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Spring’s Wake Up Soup: Barley Asparagus Bowl

Eat
asparagus

Claire Ragazzino

A delicious soup recipe for spring.

“The soups of spring… wake up the palate and celebrate new life. Their delicate flavors are a reflection, in a bowl, of the rebirth taking place around us in nature, and so require only minimal tampering,” says food writer and cookbook author Domenica Marchetti.

Soon our gardens will be turning up asparagus, chard, basil and spring onions, perfect ingedients for creating one of these soups of spring, a Barley Asparagus Bowl.

In springtime we could find a version of this soup in almost any kitchen in Europe. The Germans, Irish and Portuguese love barley, while the French and Spanish are champions of asparagus. In Spain, asparagus spears will be white, fat and creamy, while in France they grow green and skinny. The Italians love them, too, especially in their classic risotto. The British serve them with hollandaise sauce, whereas those creators of the hollandaise, the Dutch, make an asparagus tart with ricotta, parmesan and tarragon that is beckoning me to Amsterdam.

Europeans innately know that Mother Nature’s loving intelligence offers elegant solutions to the challenges of her seasons, so that in spring, when the water element is dominant (snow melt swelling the rivers, rain, clouds, fog, and mud), these ingredients ~ barley, asparagus, chard, garlic, spring onions, and the many varieties of spring greens - are naturally detoxifying foods that encourage internal circulation to warm up, lighten up and release the heaviness and stagnation of winter.

With regards to nutrition, Ayurveda focuses on balancing the six tastes of sweet, sour, salty, pungent, bitter and astringent. In spring, our meals should be weighted towards pungent, astringent, bitter, as these tastes give warmth, circulation, and purification to balance the heavy, wet and still somewhat cold qualities of early spring.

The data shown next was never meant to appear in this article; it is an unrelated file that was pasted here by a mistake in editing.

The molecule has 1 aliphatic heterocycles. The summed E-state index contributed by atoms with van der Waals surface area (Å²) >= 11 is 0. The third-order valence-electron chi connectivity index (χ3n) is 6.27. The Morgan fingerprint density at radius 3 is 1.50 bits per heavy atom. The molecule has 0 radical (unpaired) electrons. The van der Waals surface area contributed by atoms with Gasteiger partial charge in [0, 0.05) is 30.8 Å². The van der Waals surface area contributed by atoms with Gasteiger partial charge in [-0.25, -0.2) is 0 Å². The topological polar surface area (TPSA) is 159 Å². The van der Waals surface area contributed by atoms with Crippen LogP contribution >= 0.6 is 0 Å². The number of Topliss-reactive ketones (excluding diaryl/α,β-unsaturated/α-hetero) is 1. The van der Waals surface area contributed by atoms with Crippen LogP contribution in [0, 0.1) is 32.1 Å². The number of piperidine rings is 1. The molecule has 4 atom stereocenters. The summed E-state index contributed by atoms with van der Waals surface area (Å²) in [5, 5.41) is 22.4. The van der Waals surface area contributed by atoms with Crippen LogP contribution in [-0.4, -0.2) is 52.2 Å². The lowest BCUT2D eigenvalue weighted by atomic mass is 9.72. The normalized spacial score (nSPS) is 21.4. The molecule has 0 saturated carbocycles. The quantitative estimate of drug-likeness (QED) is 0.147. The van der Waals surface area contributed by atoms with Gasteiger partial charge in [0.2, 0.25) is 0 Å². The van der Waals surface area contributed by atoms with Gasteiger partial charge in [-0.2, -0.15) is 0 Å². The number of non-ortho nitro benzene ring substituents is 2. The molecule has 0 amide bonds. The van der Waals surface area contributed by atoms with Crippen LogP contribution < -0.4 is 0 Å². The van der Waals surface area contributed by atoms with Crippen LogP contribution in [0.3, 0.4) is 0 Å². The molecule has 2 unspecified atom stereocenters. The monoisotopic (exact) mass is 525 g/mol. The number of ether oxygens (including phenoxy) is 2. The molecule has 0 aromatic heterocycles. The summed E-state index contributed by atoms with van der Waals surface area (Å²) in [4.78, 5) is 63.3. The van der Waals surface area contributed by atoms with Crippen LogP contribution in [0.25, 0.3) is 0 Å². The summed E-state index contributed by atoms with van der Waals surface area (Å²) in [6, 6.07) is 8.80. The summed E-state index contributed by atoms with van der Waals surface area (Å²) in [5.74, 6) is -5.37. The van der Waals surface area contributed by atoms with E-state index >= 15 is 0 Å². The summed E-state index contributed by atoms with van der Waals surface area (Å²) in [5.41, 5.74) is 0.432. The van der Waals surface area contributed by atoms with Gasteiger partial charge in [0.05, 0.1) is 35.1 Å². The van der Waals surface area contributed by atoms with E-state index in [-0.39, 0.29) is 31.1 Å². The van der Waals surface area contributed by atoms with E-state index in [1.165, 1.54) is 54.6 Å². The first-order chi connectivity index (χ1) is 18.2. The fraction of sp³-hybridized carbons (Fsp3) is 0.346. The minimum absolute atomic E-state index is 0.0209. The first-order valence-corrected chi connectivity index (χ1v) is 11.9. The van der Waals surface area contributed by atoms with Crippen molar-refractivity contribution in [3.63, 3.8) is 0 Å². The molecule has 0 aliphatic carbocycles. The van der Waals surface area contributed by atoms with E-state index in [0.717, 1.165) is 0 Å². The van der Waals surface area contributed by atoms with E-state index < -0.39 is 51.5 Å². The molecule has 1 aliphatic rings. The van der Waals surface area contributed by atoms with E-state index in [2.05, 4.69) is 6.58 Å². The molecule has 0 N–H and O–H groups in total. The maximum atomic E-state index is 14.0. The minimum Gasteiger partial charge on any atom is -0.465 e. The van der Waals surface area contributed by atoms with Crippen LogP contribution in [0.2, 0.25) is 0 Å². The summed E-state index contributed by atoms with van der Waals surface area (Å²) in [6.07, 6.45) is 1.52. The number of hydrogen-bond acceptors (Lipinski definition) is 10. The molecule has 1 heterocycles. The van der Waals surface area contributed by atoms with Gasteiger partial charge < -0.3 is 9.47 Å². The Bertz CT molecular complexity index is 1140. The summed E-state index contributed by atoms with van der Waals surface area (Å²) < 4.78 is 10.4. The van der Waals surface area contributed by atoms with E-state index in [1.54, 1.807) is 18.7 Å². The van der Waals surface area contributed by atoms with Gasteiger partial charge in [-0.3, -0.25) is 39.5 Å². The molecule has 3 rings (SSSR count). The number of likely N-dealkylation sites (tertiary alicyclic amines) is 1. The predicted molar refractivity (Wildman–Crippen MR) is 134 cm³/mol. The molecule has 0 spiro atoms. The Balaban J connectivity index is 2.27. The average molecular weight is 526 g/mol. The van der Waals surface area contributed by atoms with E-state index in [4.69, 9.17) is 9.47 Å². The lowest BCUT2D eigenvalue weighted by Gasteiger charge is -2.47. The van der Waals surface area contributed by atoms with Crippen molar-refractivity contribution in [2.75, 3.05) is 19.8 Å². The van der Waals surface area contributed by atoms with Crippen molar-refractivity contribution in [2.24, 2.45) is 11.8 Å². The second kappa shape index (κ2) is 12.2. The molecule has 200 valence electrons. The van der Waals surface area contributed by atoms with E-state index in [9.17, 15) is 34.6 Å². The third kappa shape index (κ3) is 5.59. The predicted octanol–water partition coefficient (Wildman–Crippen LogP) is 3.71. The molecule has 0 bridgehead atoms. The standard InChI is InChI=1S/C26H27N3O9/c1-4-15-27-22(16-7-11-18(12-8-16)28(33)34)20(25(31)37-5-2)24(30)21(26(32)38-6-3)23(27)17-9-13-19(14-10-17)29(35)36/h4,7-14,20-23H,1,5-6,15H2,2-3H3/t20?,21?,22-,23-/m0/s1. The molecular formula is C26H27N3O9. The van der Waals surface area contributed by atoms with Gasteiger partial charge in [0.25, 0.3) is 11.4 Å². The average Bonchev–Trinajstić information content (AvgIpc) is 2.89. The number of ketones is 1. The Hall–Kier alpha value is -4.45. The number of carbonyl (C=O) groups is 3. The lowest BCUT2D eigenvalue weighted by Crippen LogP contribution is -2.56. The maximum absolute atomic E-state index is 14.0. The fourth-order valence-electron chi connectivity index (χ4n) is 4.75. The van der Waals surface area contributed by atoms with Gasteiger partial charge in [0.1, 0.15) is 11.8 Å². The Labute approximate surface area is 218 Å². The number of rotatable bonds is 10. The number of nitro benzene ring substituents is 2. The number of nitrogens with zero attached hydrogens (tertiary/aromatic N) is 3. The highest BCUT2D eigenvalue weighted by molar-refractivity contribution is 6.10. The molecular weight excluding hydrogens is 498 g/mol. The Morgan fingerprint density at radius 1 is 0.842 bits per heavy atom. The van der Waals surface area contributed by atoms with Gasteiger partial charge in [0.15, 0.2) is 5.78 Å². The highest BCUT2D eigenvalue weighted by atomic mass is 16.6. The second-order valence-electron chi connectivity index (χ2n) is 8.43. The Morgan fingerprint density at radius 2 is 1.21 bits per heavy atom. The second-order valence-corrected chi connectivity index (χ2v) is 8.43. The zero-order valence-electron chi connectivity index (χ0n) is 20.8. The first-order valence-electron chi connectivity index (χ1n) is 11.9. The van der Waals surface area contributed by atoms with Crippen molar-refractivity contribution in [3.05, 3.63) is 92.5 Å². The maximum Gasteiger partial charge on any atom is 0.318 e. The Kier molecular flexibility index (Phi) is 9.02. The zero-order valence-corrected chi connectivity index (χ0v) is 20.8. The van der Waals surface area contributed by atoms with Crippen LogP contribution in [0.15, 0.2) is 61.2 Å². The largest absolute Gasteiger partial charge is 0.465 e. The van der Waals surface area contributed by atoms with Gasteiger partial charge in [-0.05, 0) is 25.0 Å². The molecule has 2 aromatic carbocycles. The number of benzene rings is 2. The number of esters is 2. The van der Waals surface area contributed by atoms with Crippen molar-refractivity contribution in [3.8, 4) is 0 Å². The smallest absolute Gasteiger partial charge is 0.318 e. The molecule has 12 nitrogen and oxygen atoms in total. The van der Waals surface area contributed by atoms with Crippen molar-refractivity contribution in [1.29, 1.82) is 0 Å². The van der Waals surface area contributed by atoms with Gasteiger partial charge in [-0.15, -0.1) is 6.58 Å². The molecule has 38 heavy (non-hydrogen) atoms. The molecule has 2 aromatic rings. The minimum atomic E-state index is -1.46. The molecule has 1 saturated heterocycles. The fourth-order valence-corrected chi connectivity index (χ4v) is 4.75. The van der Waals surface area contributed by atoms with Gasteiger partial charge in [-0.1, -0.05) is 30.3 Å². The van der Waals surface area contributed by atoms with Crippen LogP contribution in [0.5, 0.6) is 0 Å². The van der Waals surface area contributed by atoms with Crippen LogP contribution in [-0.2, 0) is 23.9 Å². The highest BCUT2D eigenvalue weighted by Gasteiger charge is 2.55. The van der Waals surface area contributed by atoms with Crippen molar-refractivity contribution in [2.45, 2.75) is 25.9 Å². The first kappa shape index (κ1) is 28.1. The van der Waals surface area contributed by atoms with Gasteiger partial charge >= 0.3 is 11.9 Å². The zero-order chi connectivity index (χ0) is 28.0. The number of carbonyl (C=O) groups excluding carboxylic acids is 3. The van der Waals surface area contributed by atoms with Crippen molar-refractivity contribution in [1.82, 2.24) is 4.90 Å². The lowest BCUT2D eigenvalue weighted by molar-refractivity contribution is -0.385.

The astringent and bitter tastes come from the asparagus, while the garlic, onion, basil offer pungency. We always need something sweet in our meal, as sweet gives substance. But in springtime we want a lighter “sweet” taste. In this soup the sweet taste comes from the grain, but barley is light and slightly astringent, therefore drying, ideal for a wet season (or for a “wet” constitution).

Unlike winter soups that usually improve with time, Domenica Marchetti reminds us that “Spring soups are best enjoyed soon after they’re made… Much like the season they honor, their beauty is fleeting. But that, of course, is part of the appeal of spring soups.” 

Asparagus & Barley Bowl

adapted from the book Ayurveda Cooking For Beginners

Makes: 4 Servings
Prep time: 10 minutes
Cook time: 45 minutes

Ingredients

1 cup barley
2 tablespoons ghee
1 2-inch piece fresh ginger, minced
1 teaspoon curry powder or garam masala
6 cups vegetable broth
1 large bunch asparagus spears, trimmed and chopped into bite-size pieces
1 bunch chard, torn into bite-size pieces
Shoyu or Tamari, for seasoning
Fresh cracked black pepper

Instructions

1. Rinse the barley, then drain and set aside.

2. Melt the ghee in a large saucepan on medium-low heat. Add the ginger and spice blend, and sauté for 1 minute.

3. Stir in the barley. Add the broth, increase the heat, and bring to a boil. Reduce the heat to low and simmer for 40 minutes.

4. Stir in the asparagus and chard and gently simmer for 3 minutes more.

5. Taste and season with shoyu/tamari and a generous dusting of pepper.

Serving Tip: Instead of crackers, toast pumpkin seeds and sprinkle over the soup.  Add color and fresh flavor wiht a garnish of basil or mint.

Dosha: Ideal for Kapha, who can add a hearty shake of cayenne or red pepper flakes while the soup cooks. Good for Pitta with the addition of mint and pumpkin seeds as toppings. For Vata, stir in a cup of coconut milk just before adding the greens.


Laura Plumb

Laura Plumb is a practitioner and teacher of Ayurveda, Yoga and Jyotish. She is the writer of the book, Ayurvedic Cooking for Beginners, and the writer and host of the international 58-part TV series VedaCleanse, with recipes and daily practices for seasonal wellness. She is also the writer and host of the 12-part series Divine Yoga. Laura leads trainings and retreats internationally, and offers online seasonal cleanses and courses. You can learn more about her at LauraPlumb.com and get more Ayurvedically inspired recipes on her blog: Food-ALoveStory.com.

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